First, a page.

Inability to iterate quickly
The Build, Measure, Learn loop is a product development principle popularized by the book The Lean Startup that emphasises speed of iteration as a key component in product development. When using Build, Measure, Learn, the goal is to release an MVP to market as soon as possible, measure it’s performance and then update that product based on user data, repeating the loop as often as required. While the principle is not specific to game development, this is exactly the mindset that developers should adopt when soft launching a new title.
“Prior to soft launch you should ensure that you have the ability to remotely modify as much of your game as possible through server side updates rather than redistributing new builds”
Many teams will work within a fixed budget or timescale for soft launch so the faster you can make updates and changes to your game (in other words, go through a single iteration of the Build, Measure, Learn loop) the more information you will collect. In turn you will learn more about your players and your game will become better and better through each iteration. In many cases, it is also not obvious what specific change will cause the biggest swing in KPIs, so it’s important to give yourself as many chances to iterate as possible.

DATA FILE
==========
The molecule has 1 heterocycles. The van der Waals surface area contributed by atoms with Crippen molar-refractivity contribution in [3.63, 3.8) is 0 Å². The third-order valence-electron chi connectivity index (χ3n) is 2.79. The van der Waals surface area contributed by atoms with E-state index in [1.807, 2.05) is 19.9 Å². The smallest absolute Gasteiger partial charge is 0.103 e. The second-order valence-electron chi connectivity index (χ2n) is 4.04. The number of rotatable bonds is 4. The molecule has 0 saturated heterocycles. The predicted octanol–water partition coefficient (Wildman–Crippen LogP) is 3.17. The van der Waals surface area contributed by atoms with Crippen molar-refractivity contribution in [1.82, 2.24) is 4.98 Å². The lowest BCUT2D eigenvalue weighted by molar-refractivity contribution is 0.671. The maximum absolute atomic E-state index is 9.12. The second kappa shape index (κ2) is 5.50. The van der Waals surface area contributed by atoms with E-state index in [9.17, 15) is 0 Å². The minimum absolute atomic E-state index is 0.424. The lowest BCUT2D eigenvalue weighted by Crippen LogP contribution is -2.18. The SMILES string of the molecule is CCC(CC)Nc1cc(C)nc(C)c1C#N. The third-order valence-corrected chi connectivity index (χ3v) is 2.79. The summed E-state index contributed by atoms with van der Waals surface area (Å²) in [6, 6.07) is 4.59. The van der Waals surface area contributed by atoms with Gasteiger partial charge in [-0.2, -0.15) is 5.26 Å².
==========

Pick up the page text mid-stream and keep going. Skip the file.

To help you do this quickly, prior to soft launch you should ensure that you have the ability to remotely modify as much of your game as possible through server side updates rather than redistributing new builds. Some of the changes you might want to make through server updates could include:
Changing what items are shown to the players, the price of each item and item descriptions.
Starting in game currency values, soft purchase prices, in-game rewards, cool down timers.
General game configuration
Game difficulty, social prompt location and frequency, in game advert frequency, UI prompts and messaging.
Ideally, the server platform you are using to provide updates should also enable you to perform A/B testing – testing different variations of a change on multiple player groups concurrently. This can help you make more efficient use of acquired players by running multiple changes in parallel on groups of players. For example, you might want to try out 2 different versions of your game economy, one that doubles the cost of in-game items and one that halves them, and then see how the changes affects your KPIs.
Of course, it’s inevitable you will have to redistribute new builds to fix bugs and add or remove larger features, but the more changes you can make to your game remotely, the faster you’ll be able to iterate during soft launch.（source：gamesindustry.biz ）